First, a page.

Tuesday, August 31, 2010

What Not To Do In A Vet's Office

Even though a lot of his article refers to dogs and not cats, there is still a lot of wisdom in Scott Weese's post on this subject over at Worms and Germs.

#1 and #9 are probably the most important in our office. Confining ALL cats to secure carriers prior to entering the exam room is critical for the safety of your pet, other people's pets, you, and other people (including the veterinary hospital staff, whose job requirements do not include getting bitten or scratched). Leaving small children at home makes for a more relaxed cat - when frightened and in an unfamiliar environment, cats lose the ability to recognize familiar people and be comforted by them.

Tiger Smuggler Thwarted

Even though I don't ever work on exotic feline species, I just had to post this about the baby tiger in the suitcase that made the news recently.

There isn't much in the world more adorable than baby tigers in my opinion, so this story really fries me. Poor thing could have died in there. And it must have been so scared. People are stupid, greedy, and mean sometimes.

No, I Didn't Die

I just realized I hadn't posted since I was sick earlier in the month. I was fine after a couple of days.

Maybe it's a reflection of my huge blog viewership that nobody called the office to see if I was still alive. LOL.

(Kicking self to make me get back to posting)

Tuesday, August 10, 2010

It's Been Quite A Day

This morning I went downtown to LA Veterinary Public Health to be interviewed by Dr. Emily Beeler for some educational podcasts/slide presentations about the rabid cat I reported back in 1987.

For background: there has been only one case of domestic animal rabies in Los Angeles County in the last, oh, at least 53 years or more. I know all about that case because I saw the cat in question, suspected rabies, reported it, and it was subsequently quarantined and confirmed. Sort of my 15 minutes of fame, if that. I guess now it's going into reruns or syndication!

Anyway, how I pulled off the trip downtown I will never know because I have been sick as a dog for a few days and really should be home in bed 24/7. But I made a commitment, and off I went.

But I am so very happy I was in the office this afternoon, because I was surprised by a phone call from my favorite professor in vet school, Dr. Simon Turner, to whom I had written a letter earlier this year when he was recovering from his SECOND traumatic brain injury received while riding his bicycle. We hadn't spoken to or seen each other in 28 years, but when he called it was such a pleasure, and I don't know who shed more tears or had more speechless moments. He is recovering at home, and his return to research and teaching is still uncertain, but he wanted to let me know he considered my letter particularly noteworthy.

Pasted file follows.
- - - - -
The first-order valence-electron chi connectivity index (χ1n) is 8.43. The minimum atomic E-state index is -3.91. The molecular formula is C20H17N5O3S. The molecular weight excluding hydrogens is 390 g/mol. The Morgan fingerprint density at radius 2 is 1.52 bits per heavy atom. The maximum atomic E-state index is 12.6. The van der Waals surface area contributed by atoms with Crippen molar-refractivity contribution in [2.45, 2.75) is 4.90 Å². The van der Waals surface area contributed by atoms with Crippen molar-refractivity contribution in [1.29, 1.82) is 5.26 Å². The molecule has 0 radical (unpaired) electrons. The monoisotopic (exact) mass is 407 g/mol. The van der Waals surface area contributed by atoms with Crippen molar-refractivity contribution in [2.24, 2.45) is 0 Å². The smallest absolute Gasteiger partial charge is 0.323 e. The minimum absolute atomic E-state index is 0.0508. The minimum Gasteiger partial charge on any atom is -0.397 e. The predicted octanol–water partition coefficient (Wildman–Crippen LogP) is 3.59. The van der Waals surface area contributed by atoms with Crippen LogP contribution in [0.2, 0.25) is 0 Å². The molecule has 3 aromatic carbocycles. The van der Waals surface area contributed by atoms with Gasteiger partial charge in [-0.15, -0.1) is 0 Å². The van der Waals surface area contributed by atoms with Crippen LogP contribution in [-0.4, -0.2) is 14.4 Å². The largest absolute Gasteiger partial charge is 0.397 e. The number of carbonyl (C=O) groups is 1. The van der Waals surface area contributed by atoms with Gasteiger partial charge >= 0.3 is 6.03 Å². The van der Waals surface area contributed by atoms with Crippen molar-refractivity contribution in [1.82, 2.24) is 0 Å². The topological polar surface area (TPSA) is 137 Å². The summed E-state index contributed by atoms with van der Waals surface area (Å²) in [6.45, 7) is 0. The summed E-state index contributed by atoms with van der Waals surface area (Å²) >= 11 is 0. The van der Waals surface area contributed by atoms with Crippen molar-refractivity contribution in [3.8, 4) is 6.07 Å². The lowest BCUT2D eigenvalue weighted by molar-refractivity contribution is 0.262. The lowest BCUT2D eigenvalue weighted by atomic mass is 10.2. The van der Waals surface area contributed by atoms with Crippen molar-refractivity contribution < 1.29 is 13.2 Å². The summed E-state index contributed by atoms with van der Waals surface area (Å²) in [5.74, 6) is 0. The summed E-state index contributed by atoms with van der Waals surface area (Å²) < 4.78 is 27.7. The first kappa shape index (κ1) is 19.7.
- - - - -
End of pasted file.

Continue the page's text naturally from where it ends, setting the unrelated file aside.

I need to GO HOME. I still feel like c--p, but that phone call sure helped. In theory I will be at work tomorrow.

Friday, August 6, 2010

Another Facepalm Moment

Alison just finished dealing with a phone call that went on for at least 10 minutes but ended without an appointment being scheduled - as previous calls from this same prospective client have ended, Alison informs me.

The woman repeatedly asked Alison (who is not a doctor, BTW) variations on the same questions along the lines of "My husband works and I don't drive - how close to closing time can I bring my two cats in?" and "How experienced is the doctor and are you sure she knows what she's doing?" and "What's wrong with my two old cats who have never been fixed or seen a veterinarian?".

The clincher was, "My cats aren't eating well. Have you ever heard of THAT???" To her credit, Alison merely informed her that she wasn't a doctor and couldn't answer medical questions.

In all honesty, it was actually a double facepalm moment.

Sunday, August 1, 2010

The Sad, Unnecessary Consequences Of Inadequate Public Health Systems

I was saddened to read today about the severe dog rabies problem in Bali reported in the San Francisco Chronicle. Bali, of course, is a trendy vacation hot spot of late, but you wouldn't catch me taking any children there, in large part because the country is utterly lacking in the physical resources to provide post-exposure prophylaxis to its own citizens, let along tourists who might get exposed to rabies.

In Third World countries like this, if you get bitten by an animal that cannot be proven to be free of rabies, your safest bet is to throw away your vacation money already spent and evacuate back to the US immediately for treatment. And how many people are going to do THAT?? So they put the blinders on, continue their vacation, and die a couple of months later.

Of course if it happened to me, I would worry less because I have been previously vaccinated for rabies and several years ago still had a protective titer. But if exposed, I would still fly home for the minimal treatment I would need. That's why I buy trip insurance.

Sadly, Bali was rabies-free until 18 months ago. So the local residents have no experience with it, and do not have reason to fear dog bites like those in areas with longstanding rabies problems.